The Americans Join In during 1939-1943; The Emergence of the Eighth Air Force
Beginning in 1939, as the British held off the Germans, the United States prepared for eventual participation in the war. The United States Army's small air element began the spectacular growth that would turn it into the mighty Army Air Force, of 2.4 million men and 80,000 planes, the greatest air force in the world. By the fall of 1941 this force, which had been training 300 pilots a year in 1939, was preparing to train 50,000 a year. It is interesting to note that the Army Air Force was the least professional and most civilian-minded of all the American--and probably all Allied--armed services. This, and the high quality of the tiny group of leaders who directed its expansion, was one of the keys to its success. Its commander, General Arnold, was a soldier with a remarkably flexible mind. He was firmly backed by General Marshall, who treated the Air Corps as a quasi-independent service long before it had such status under the law. Arnold became acting deputy chief of staff of the Army in November 1940 and head of the newly created Army Air Force on June 20, 1941.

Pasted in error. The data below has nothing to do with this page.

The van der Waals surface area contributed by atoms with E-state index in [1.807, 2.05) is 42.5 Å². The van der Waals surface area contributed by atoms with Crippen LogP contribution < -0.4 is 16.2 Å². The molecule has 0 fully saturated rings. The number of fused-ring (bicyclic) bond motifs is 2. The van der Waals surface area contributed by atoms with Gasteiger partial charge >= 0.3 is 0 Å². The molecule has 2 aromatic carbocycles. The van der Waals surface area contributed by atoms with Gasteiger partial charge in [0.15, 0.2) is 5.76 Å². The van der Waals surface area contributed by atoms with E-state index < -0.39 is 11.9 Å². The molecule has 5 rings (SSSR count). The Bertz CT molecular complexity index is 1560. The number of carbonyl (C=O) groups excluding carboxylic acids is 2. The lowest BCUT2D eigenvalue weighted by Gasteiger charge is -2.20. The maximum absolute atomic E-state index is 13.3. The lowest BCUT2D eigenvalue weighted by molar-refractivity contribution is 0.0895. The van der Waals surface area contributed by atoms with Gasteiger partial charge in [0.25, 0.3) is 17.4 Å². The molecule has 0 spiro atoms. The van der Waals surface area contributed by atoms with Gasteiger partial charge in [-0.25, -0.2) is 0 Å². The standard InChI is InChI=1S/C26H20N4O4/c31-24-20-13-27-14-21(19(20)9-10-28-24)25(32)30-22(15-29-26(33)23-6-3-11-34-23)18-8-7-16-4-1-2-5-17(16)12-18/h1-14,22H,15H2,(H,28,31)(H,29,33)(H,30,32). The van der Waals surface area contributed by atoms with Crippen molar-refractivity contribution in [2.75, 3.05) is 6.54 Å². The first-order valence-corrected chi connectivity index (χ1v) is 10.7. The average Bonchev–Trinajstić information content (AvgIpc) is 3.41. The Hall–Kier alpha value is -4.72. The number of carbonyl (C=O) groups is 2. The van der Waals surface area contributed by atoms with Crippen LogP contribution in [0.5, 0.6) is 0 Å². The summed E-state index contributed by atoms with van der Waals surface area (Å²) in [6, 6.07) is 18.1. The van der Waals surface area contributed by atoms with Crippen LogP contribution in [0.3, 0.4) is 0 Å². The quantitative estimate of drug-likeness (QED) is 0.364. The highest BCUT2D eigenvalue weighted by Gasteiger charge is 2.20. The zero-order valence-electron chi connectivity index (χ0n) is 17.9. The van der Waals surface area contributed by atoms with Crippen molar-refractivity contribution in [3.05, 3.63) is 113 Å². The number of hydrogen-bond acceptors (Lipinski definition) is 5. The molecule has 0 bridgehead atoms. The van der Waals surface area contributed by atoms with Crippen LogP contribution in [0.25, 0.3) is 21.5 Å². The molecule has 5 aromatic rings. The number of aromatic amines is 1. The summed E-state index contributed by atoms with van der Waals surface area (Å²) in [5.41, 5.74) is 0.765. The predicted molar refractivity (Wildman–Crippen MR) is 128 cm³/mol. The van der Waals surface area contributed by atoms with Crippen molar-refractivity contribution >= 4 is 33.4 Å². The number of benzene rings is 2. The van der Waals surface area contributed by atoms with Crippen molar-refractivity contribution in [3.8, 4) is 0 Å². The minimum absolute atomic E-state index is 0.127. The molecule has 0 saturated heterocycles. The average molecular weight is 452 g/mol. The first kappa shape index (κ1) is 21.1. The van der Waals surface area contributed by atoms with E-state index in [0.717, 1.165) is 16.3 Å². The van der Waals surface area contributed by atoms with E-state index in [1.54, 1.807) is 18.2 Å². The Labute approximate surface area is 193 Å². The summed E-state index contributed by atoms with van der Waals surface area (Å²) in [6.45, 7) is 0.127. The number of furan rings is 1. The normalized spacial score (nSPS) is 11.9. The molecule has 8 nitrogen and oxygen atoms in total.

Strategic bombing, and the four-engine heavy bomber, retained pride of place as the Army Air Force grew. That growth was necessarily delayed by aid to Britain. In May 1941 the British took over 20 B-17Cs, after the planes were refitted with self-sealing tanks, as "Fortress I's." The U.S. Navy would not release the Norden bombsight to the British, who received the harder-to-use Sperry. The Americans advised using the planes only to train a nucleus of crews for later-model Fortresses, but the British, although skeptical of the planes' ability to survive, sent them into combat. They were given to 2 Group, the stepchild of Bomber Command, for unescorted, very-high-altitude attacks deep in enemy territory, in daylight. The RAF again ignored American advice to use the B-17s